Objective To determine and compare the dose–response effects of exercise and caloric restriction on visceral adipose tissue in overweight and obese adults, while controlling for the weekly energy deficit induced by the interventions.
Methods PubMed, Embase, CINAHL and Web of Science were searched for randomised controlled trials comparing exercise or caloric restriction against eucaloric controls in overweight or obese adults. The primary outcome was the change in visceral fat measured by CT or MRI. Meta-analyses and meta-regressions were performed to determine the overall effect size (ES) and the dose–dependent relationship of exercise and caloric restriction on visceral fat. Heterogeneity, risk of bias and the certainty of evidence were also assessed.
Results Forty randomised controlled trials involving 2190 participants were included. Overall, exercise (ES −0.28 (−0.37 to −0.19); p<0.001; I2=25%) and caloric restriction (ES −0.53 (−0.71 to −0.35); p<0.001; I2=33%) reduced visceral fat compared with the controls. Exercise demonstrated a dose–response effect of −0.15 ((−0.23 to −0.07); p<0.001) per 1000 calories deficit per week, whereas the effect of caloric restriction was not dose-dependent (ES 0.03 (−0.12 to 0.18); p=0.64). Most of the studies showed a moderate risk of bias.
Conclusions These findings support the dose–dependent effects of exercise to reduce visceral fat in overweight and obese adults. Caloric restriction did not demonstrate a dose–response relationship, although this may be attributed to the smaller number of studies available for analysis, compared with exercise studies.
PROSPERO registration number CRD42020210096.
Data availability statement
Data available upon request.
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WHAT IS ALREADY KNOWN ON THIS TOPIC
Obesity management guidelines recommend the use of exercise and caloric restriction for weight loss in obese individuals. However, the comparative effectiveness of exercise and caloric restriction interventions on visceral fat changes has not been established.
WHAT THIS STUDY ADDS
Both interventions can effectively reduce visceral fat of overweight and obese individuals. However, only exercise showed a dose–dependent relationship between energy expenditure and visceral fat.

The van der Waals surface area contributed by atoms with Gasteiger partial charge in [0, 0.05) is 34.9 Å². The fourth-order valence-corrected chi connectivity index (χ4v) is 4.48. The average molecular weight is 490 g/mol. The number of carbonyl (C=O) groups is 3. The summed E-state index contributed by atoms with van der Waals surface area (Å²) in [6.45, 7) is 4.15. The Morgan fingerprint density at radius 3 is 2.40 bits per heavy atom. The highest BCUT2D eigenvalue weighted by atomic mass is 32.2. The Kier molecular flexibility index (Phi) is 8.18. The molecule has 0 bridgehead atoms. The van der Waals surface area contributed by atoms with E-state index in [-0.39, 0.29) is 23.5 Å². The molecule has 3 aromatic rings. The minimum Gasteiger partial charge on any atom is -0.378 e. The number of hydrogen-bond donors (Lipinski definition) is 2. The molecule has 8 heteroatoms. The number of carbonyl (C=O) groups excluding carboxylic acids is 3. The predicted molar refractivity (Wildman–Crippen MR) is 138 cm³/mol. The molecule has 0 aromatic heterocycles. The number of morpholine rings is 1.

HOW THIS STUDY MIGHT AFFECT RESEARCH, PRACTICE OR POLICY
Obesity management guidelines should consider the dose-dependent effects of exercise as an effective lifestyle interventional strategy to reduce visceral fat in overweight and obese adults. Further research is needed to elucidate the effects of caloric restriction on visceral fat.
Obesity as a worldwide pandemic continues to demonstrate a growing prevalence. According to the WHO, 39% of adults worldwide were overweight and 13% were obese in 2016.1 It is well documented that obesity is a key contributor to cardiovascular disease, type 2 diabetes mellitus, metabolic syndrome, cancer and other chronic diseases.2–6 Over the past decades, internationally recognised obesity management guidelines have been developed to promote lifestyle interventional strategies incorporating regular exercise and caloric restriction.7–10 These recommendations are primarily designed to reduce body weight, as an elevated body mass index (BMI) is clinically used to characterise overweight and obesity according to the WHO cut-offs.11
Although BMI satisfactorily correlates with body fat percentage when adjusted for sex, age and ethnicity,12 it has been shown that visceral fat presents a far greater cardiometabolic risk than subcutaneous fat,13 and thus BMI is not entirely indicative of the risk for cardiometabolic diseases, as it cannot reflect individual variability in fat deposition.14 A recent joint position statement from the International Atherosclerosis Society and the International Chair on Cardiometabolic Risk Working Group on Visceral Obesity supported the notion that visceral fat is an independent risk factor for cardiovascular and metabolic morbidity and mortality, whereas BMI fails to determine cardiometabolic risk.15 This suggests that visceral fat might be a more important indicator of the efficacy of obesity management strategies.